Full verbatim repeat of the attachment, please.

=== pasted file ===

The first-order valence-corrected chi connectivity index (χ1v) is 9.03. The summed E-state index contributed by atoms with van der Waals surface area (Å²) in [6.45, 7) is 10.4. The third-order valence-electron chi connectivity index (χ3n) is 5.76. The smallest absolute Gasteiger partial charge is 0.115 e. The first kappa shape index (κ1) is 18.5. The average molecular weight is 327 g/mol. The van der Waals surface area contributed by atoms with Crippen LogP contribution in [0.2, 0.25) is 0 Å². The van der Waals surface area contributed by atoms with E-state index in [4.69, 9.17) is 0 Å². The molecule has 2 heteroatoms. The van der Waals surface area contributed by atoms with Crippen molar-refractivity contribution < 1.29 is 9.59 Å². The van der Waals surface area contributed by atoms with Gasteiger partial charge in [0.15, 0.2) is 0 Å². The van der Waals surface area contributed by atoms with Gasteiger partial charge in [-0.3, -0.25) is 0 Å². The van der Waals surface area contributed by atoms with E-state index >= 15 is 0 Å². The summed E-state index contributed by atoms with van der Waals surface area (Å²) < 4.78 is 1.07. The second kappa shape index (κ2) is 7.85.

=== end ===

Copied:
The first-order valence-corrected chi connectivity index (χ1v) is 9.03. The summed E-state index contributed by atoms with van der Waals surface area (Å²) in [6.45, 7) is 10.4. The third-order valence-electron chi connectivity index (χ3n) is 5.76. The smallest absolute Gasteiger partial charge is 0.115 e. The first kappa shape index (κ1) is 18.5. The average molecular weight is 327 g/mol. The van der Waals surface area contributed by atoms with Crippen LogP contribution in [0.2, 0.25) is 0 Å². The van der Waals surface area contributed by atoms with E-state index in [4.69, 9.17) is 0 Å². The molecule has 2 heteroatoms. The van der Waals surface area contributed by atoms with Crippen molar-refractivity contribution < 1.29 is 9.59 Å². The van der Waals surface area contributed by atoms with Gasteiger partial charge in [0.15, 0.2) is 0 Å². The van der Waals surface area contributed by atoms with Gasteiger partial charge in [-0.3, -0.25) is 0 Å². The van der Waals surface area contributed by atoms with E-state index >= 15 is 0 Å². The summed E-state index contributed by atoms with van der Waals surface area (Å²) < 4.78 is 1.07. The second kappa shape index (κ2) is 7.85.